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Pittsburgh Man Sues Over Pacemaker

A man is suing the City of Pittsburgh for using a hand-held magnetic security wand too close to his pacemaker, causing it to fail.

Vince Kelly says that when he arrived at Pittsburgh Municipal Court in June of 2014 2014 he cautioned the guard that the metal detector could interfere with his pacemaker. The guard allowed Kelly to go around the detector, but then waived a hand-held metal detector device too close to his heart, causing Kelly to fall and briefly loose consciousness.

The security guard worked for a private company that was contracted by the city and county. Kelly is suing the City of Pittsburgh, Allegheny County, and Victory Security.

A previous study by researchers in Europe found that airport metal detectors have no effect on pacemakers. Researchers used two different detectors set to the highest settings on almost 400 patients with pacemakers or defibrillators. The patients had devices from 11 different companies, representing about 75% of the pacemaker and defibrillator market. After 30 seconds under the detectors, researchers noted no problems with the patients.

These results could be good news for hundreds of thousand of people who go to extra lengths to avoid these machines while traveling. But the researchers in the study joined doctors across the world in noting that different pacemakers can have different reactions to metal detectors, so the safest policy is to avoid those detectors.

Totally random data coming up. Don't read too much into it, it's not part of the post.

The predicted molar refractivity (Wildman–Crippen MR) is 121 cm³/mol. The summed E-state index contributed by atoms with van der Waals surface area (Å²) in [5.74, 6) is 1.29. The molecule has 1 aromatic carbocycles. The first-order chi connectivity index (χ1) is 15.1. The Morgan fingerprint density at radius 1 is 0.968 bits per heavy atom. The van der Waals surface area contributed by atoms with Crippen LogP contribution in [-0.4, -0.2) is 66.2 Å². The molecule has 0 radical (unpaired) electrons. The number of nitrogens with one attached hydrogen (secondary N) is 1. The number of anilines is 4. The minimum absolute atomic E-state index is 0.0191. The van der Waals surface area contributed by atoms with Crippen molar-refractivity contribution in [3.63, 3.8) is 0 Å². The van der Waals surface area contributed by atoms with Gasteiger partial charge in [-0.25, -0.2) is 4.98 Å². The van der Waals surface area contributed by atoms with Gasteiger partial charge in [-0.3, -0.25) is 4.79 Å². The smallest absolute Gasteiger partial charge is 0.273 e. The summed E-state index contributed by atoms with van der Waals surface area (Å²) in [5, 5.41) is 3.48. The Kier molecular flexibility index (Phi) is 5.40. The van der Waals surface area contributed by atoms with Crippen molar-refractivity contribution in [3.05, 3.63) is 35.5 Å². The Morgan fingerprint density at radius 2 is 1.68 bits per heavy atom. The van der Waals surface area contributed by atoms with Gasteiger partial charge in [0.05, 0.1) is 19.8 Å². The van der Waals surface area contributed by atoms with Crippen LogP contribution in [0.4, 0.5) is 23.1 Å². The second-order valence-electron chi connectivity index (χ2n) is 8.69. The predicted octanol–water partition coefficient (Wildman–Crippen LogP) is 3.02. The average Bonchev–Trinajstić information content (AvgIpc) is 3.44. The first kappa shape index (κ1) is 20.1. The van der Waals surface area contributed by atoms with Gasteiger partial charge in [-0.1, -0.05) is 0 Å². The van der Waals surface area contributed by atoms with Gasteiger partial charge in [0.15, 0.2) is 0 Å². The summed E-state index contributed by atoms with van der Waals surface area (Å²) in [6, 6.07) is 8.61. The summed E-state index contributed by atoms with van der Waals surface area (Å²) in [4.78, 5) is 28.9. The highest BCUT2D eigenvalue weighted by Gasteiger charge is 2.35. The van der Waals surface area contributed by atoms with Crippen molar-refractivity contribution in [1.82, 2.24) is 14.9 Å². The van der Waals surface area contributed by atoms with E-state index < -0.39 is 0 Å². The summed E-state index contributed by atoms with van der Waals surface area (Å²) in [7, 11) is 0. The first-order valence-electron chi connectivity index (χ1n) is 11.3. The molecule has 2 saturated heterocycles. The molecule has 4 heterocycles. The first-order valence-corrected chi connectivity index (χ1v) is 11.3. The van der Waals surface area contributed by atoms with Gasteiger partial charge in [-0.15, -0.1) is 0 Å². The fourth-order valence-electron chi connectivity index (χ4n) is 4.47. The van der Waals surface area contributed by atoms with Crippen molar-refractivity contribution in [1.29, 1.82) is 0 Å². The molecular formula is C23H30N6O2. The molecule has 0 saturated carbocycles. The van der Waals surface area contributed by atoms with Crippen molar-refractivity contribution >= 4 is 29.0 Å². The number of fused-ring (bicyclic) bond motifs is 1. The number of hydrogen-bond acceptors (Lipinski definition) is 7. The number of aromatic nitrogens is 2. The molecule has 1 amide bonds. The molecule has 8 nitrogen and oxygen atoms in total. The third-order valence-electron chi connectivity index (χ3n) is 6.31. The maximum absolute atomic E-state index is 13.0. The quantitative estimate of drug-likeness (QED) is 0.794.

Doctors also note that the handheld wands can be more dangerous than metal detectors. Both the American Heart Association and Brigham and Woman’s Hospital, a teaching hospital for Harvard University, assert that metal detectors will most likely not cause problems, but hand held wands absolutely must be kept away from the chest.

In 2014, a woman died at an airport in Southern Russia when her pacemaker failed after she went through a metal detector. Her husband said his wife had warned guards about her pacemaker but ended up going through the detector anyway. She collapsed at her gate.

Every year, more than 700,000 people around the world with heart rhythm disturbances get pacemakers or defibrillators. Each device can have a different reaction to electromagnetic waves in devices like metal detectors, so the only general rule for these heart devices is to stay away from electromagnetic activity.

Neither the City of Pittsburgh nor Allegheny County has commented on Kelly’s case. Kelly filed his case last month.

New Hampshire Personal Injury Attorneys

If you or a loved one has suffered an injury as a result of a pacemaker failing near security devices, you may be eligible for compensation. Call the law offices of Tenn And Tenn today. Our attorneys strive to be the best injury lawyers in NH.

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